How does the 510 Connector work?
The first component is going to be the small pin in the middle of the 510 connector. The way its secured on any device can vary between press-fit, screw threaded, or spring loaded and its main job is to make the positive connection between the male and female components. The male connection will always have a protruding pin to make a secure circuit, especially with “Hybrid” mods where the female 510 connection does not have a positive pin, making the male positive pin contact with the battery itself. This was done to achieve high discharge rate where advanced users can utilize this feature for competitions.
The next component is something you wouldn’t normally see, the insulator. This small, yet very important, part of the 510 connection keeps the positive and negative separated. What makes it important is if this insulator fails, on a device with no short protection integrated into its chipset, will result in to a hard short which can cause your batteries to vent, or worse burst into flames and explode. This part of the connection is often overlooked due to its size, and that’s you should regularly check this component on every atomizer you own.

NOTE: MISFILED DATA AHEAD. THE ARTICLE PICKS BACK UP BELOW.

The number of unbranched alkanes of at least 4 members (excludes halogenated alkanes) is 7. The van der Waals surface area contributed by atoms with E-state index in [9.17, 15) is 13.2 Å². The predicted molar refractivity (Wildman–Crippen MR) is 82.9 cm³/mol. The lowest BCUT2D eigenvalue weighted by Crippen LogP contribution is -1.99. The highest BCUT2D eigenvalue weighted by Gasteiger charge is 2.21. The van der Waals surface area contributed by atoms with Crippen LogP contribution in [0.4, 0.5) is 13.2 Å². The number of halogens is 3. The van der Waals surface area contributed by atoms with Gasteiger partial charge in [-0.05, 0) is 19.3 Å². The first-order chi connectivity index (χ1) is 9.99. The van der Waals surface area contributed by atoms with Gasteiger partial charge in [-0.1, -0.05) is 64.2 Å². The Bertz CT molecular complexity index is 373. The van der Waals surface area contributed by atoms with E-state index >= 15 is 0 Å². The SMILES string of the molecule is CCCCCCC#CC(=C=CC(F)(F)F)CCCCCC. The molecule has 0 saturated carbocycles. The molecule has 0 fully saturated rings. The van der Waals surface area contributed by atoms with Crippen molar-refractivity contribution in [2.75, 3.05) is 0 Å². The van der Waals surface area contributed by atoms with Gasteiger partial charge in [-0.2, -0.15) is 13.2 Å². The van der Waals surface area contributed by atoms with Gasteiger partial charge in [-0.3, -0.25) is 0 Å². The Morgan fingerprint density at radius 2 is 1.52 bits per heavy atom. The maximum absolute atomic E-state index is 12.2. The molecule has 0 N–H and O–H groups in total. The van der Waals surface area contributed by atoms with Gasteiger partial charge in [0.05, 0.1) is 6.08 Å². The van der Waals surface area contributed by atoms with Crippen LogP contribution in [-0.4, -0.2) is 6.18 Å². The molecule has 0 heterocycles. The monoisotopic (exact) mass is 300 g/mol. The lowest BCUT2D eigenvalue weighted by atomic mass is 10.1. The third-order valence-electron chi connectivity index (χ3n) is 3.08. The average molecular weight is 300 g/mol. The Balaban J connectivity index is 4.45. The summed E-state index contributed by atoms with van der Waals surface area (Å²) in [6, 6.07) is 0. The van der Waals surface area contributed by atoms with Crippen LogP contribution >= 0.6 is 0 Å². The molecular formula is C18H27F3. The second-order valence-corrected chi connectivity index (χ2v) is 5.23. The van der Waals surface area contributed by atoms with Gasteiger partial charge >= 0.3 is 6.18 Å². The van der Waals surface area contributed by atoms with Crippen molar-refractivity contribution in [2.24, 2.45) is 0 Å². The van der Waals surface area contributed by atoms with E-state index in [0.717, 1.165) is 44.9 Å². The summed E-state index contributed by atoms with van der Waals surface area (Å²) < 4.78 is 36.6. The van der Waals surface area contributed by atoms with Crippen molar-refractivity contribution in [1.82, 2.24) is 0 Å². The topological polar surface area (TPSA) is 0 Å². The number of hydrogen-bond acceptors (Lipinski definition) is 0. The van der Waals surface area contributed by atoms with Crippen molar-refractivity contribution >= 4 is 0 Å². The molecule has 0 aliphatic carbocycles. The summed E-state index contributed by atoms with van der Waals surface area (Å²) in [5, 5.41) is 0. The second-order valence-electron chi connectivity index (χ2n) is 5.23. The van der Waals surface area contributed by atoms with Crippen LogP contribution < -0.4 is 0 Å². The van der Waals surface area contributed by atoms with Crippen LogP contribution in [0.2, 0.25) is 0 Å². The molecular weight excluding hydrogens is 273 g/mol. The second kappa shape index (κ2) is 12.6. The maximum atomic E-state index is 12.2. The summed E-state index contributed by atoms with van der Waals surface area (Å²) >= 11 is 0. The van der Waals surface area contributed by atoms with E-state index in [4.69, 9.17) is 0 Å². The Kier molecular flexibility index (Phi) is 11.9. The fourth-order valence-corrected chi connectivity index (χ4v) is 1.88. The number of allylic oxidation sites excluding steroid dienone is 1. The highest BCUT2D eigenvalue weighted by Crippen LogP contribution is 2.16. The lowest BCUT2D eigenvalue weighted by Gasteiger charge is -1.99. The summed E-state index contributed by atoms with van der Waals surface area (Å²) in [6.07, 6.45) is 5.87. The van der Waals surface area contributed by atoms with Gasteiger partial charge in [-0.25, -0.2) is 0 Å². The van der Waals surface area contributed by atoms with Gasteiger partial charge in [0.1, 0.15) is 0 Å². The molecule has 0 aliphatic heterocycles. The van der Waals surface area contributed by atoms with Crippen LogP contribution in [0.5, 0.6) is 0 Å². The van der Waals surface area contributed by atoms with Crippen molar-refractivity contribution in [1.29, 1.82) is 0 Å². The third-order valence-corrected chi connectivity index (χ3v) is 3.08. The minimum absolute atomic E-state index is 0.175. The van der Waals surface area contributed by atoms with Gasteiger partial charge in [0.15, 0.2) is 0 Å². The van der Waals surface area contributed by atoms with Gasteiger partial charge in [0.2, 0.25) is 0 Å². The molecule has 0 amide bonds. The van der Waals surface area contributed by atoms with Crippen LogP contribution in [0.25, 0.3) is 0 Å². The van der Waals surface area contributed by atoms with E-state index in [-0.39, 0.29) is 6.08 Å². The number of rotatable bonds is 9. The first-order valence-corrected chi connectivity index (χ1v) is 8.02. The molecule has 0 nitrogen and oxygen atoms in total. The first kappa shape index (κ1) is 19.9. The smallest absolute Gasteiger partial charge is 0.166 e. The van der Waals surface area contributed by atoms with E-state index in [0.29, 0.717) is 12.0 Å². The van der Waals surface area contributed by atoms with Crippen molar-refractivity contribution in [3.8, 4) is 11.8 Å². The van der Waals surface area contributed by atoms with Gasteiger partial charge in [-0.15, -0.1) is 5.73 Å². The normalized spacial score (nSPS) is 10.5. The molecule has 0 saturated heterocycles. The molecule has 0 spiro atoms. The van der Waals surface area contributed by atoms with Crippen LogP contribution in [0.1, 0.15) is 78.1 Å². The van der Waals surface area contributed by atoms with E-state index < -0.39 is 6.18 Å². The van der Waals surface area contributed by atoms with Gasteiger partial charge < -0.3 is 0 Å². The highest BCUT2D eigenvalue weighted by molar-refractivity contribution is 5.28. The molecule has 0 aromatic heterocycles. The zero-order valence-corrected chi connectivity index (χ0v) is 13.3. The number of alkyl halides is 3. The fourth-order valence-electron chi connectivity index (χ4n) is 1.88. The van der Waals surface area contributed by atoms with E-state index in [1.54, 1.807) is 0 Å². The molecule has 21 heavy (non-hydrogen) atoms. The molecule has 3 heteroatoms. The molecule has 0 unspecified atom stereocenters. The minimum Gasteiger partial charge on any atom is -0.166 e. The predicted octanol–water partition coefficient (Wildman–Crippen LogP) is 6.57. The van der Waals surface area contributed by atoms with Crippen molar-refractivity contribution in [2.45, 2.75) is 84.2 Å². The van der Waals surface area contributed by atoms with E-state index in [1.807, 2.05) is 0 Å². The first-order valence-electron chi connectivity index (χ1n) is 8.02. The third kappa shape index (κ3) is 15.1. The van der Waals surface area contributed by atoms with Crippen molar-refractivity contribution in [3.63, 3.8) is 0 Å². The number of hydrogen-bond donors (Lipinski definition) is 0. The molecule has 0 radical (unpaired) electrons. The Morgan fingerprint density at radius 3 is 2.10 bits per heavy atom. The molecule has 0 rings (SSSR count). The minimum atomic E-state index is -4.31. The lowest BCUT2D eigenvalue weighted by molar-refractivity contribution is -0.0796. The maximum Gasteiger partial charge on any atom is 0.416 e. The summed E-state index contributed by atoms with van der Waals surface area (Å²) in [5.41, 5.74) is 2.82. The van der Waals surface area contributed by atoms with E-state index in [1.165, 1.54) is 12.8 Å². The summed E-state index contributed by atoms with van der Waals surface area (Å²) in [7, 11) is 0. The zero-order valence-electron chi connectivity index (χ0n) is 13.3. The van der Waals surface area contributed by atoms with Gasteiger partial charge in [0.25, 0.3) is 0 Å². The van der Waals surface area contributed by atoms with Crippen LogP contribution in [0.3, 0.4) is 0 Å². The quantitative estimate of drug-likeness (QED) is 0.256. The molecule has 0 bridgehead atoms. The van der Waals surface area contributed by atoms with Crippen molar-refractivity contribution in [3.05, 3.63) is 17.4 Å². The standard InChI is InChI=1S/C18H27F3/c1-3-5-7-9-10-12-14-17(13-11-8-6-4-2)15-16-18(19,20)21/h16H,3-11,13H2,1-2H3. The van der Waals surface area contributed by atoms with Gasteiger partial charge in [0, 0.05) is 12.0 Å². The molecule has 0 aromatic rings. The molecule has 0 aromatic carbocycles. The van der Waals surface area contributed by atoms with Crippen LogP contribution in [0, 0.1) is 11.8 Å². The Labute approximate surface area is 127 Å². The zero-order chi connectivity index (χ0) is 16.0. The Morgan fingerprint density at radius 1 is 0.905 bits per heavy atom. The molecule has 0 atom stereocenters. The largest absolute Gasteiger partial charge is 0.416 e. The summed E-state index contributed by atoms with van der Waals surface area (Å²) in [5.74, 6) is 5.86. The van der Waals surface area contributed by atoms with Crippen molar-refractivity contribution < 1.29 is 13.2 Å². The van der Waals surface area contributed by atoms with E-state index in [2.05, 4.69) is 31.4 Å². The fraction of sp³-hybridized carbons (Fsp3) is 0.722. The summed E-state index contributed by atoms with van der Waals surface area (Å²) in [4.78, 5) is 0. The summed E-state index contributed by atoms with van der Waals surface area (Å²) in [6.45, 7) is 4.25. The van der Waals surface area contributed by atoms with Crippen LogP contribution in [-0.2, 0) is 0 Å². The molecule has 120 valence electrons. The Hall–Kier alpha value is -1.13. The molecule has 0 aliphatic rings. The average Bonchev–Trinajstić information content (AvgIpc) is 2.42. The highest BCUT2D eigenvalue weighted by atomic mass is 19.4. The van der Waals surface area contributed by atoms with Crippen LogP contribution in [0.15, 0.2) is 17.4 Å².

The last component, believe it or not, is the actual base and threads of the atomizer. This component not only delivers the negative connection of the whole thread, it also holds down the male and female positive pin together. If the threads were ever to be stripped due to mishandling or misuse, you will lose the connection and your whole set-up will fail to fire.
How to maintain your 510 Connectors?
In order to maintain the 510 connector on both male and female, there are a couple of steps you can take to preserve its life.
The metal components can oxidize and cause a poor connection over time. The best way to combat this is by taking a cue tip or paper towel with a small amount of rubbing alcohol and wipe both threads and pins. E-liquid leaking down the threads is usually the culprit for this oxidization so be careful when refilling your atomizers.
For the insulator for the connector, a simple visual inspection can determine if it’s time to replace it. If it’s dry, cracked, or ripping in any way, it’s towards its life time and should be replaced soon. If it shows signs it has melted at some point, stop using the atomizer till you replace that insulator because if it fails, it can damage your whole set-up.
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